Werdplay: I got my first taste at being in a film by Rik Cordero putting me in a small part in his movie Inside A Change, which did extremely well at the HBO Latino Film Festival. Rik continued to put me in videos directly after that. I think I just had a look and style he could work with at that point in his directing career and I was more than happy to be on set with all the people from three21media. As far as more acting...yup! I actually star in an independant film called The Musick that is loosely based on the story of the myspace killer. I play the main character who kills his rivals and makes music about it as he goes about his killing spree. This film is due out in may. I feel extremely lucky to have been exposed to all of this acting stuff and I really enjoy learning as i go along. It's almost like when I first started making music. It's very exciting.
Complex: Limp Bizkit recently announced they are reuniting to work on their first album together in 10 years. Is the prospect of late '90s "rap-rock" returning to the mainstream a good thing or a bad thing?
Fafu: Probably both. People always ask us about those rap rock groups...that's not really what we do, but if that sound does come back, that's cool with me. I don't really listen to mainstream music though. Except for Nick Jonas. He's dope.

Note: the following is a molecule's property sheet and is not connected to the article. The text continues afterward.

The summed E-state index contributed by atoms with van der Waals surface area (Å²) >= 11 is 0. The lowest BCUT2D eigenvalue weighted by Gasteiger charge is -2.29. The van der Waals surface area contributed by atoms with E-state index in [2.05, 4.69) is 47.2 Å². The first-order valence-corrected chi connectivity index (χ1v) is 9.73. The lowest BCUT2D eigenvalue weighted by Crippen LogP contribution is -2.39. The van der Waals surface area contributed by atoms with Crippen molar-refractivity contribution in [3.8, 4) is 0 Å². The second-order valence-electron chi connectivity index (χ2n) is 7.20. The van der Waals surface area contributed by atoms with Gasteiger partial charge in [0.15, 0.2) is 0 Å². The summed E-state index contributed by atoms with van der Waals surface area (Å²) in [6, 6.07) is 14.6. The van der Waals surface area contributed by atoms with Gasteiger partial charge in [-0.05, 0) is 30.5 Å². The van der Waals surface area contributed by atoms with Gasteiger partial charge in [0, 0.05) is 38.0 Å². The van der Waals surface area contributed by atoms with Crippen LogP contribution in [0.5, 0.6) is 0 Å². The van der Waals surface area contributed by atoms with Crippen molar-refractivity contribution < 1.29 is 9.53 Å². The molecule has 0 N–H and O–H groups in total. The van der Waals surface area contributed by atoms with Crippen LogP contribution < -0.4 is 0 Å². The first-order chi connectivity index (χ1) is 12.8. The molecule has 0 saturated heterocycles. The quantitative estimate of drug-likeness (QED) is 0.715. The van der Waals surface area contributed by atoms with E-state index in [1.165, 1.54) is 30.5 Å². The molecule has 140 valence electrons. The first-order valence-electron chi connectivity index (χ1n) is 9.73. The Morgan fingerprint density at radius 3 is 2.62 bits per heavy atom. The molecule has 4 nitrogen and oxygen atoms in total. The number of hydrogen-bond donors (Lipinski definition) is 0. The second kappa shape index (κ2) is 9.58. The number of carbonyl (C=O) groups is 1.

Werdplay: I dunno but yo, if you got the hookup to get me a 16 bar verse on that record let me know. I might be able to feed my son till he's 18 with the royalty check from that one. Should be huge. I expect a good record. Those guys always worked hard and made big things happen.
Various: I think it's cool. It don't really effect us either way, but I think people will always want to hear music that can't be pinned down to one genre. As long as it's quality music, I think people are gonna dig it, and that's what we always try to bring to the table.
WATCH: Blestenation "We'll Die" Music Video: